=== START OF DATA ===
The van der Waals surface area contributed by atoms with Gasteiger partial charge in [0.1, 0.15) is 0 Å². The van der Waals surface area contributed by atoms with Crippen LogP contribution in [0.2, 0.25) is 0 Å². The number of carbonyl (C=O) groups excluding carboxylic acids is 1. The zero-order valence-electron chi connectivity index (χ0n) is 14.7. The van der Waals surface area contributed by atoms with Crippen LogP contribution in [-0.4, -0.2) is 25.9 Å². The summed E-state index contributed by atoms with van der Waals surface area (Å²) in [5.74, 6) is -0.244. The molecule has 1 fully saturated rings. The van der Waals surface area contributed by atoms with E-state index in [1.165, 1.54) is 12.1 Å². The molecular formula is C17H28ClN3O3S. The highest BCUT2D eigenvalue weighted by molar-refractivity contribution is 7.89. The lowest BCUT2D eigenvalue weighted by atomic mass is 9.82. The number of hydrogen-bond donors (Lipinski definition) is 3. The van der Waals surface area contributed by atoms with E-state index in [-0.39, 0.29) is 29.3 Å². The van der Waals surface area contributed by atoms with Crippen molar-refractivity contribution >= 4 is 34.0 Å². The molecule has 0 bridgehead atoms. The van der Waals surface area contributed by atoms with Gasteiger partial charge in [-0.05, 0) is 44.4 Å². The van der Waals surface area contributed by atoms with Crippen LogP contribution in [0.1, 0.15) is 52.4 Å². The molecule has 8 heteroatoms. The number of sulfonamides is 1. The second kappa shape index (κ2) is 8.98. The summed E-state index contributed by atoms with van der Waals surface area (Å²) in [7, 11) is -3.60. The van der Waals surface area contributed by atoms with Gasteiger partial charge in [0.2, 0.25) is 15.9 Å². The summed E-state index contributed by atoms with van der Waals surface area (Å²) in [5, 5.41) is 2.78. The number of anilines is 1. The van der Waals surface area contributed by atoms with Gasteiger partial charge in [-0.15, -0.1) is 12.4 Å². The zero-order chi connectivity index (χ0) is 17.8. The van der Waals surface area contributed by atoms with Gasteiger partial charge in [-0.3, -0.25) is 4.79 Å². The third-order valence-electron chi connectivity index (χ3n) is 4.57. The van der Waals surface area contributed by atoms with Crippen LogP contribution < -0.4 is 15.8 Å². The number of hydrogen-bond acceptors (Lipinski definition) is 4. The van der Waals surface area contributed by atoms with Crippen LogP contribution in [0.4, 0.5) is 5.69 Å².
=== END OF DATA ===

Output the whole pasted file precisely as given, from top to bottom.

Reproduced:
The van der Waals surface area contributed by atoms with Gasteiger partial charge in [0.1, 0.15) is 0 Å². The van der Waals surface area contributed by atoms with Crippen LogP contribution in [0.2, 0.25) is 0 Å². The number of carbonyl (C=O) groups excluding carboxylic acids is 1. The zero-order valence-electron chi connectivity index (χ0n) is 14.7. The van der Waals surface area contributed by atoms with Crippen LogP contribution in [-0.4, -0.2) is 25.9 Å². The summed E-state index contributed by atoms with van der Waals surface area (Å²) in [5.74, 6) is -0.244. The molecule has 1 fully saturated rings. The van der Waals surface area contributed by atoms with E-state index in [1.165, 1.54) is 12.1 Å². The molecular formula is C17H28ClN3O3S. The highest BCUT2D eigenvalue weighted by molar-refractivity contribution is 7.89. The lowest BCUT2D eigenvalue weighted by atomic mass is 9.82. The number of hydrogen-bond donors (Lipinski definition) is 3. The van der Waals surface area contributed by atoms with E-state index in [-0.39, 0.29) is 29.3 Å². The van der Waals surface area contributed by atoms with Crippen molar-refractivity contribution >= 4 is 34.0 Å². The molecule has 0 bridgehead atoms. The van der Waals surface area contributed by atoms with Gasteiger partial charge in [-0.05, 0) is 44.4 Å². The van der Waals surface area contributed by atoms with Crippen LogP contribution in [0.1, 0.15) is 52.4 Å². The molecule has 8 heteroatoms. The number of sulfonamides is 1. The second kappa shape index (κ2) is 8.98. The summed E-state index contributed by atoms with van der Waals surface area (Å²) in [7, 11) is -3.60. The van der Waals surface area contributed by atoms with Gasteiger partial charge in [0.2, 0.25) is 15.9 Å². The summed E-state index contributed by atoms with van der Waals surface area (Å²) in [5, 5.41) is 2.78. The number of anilines is 1. The van der Waals surface area contributed by atoms with Gasteiger partial charge in [-0.15, -0.1) is 12.4 Å². The zero-order chi connectivity index (χ0) is 17.8. The van der Waals surface area contributed by atoms with Gasteiger partial charge in [-0.3, -0.25) is 4.79 Å². The third-order valence-electron chi connectivity index (χ3n) is 4.57. The van der Waals surface area contributed by atoms with Crippen LogP contribution < -0.4 is 15.8 Å². The number of hydrogen-bond acceptors (Lipinski definition) is 4. The van der Waals surface area contributed by atoms with Crippen LogP contribution in [0.4, 0.5) is 5.69 Å².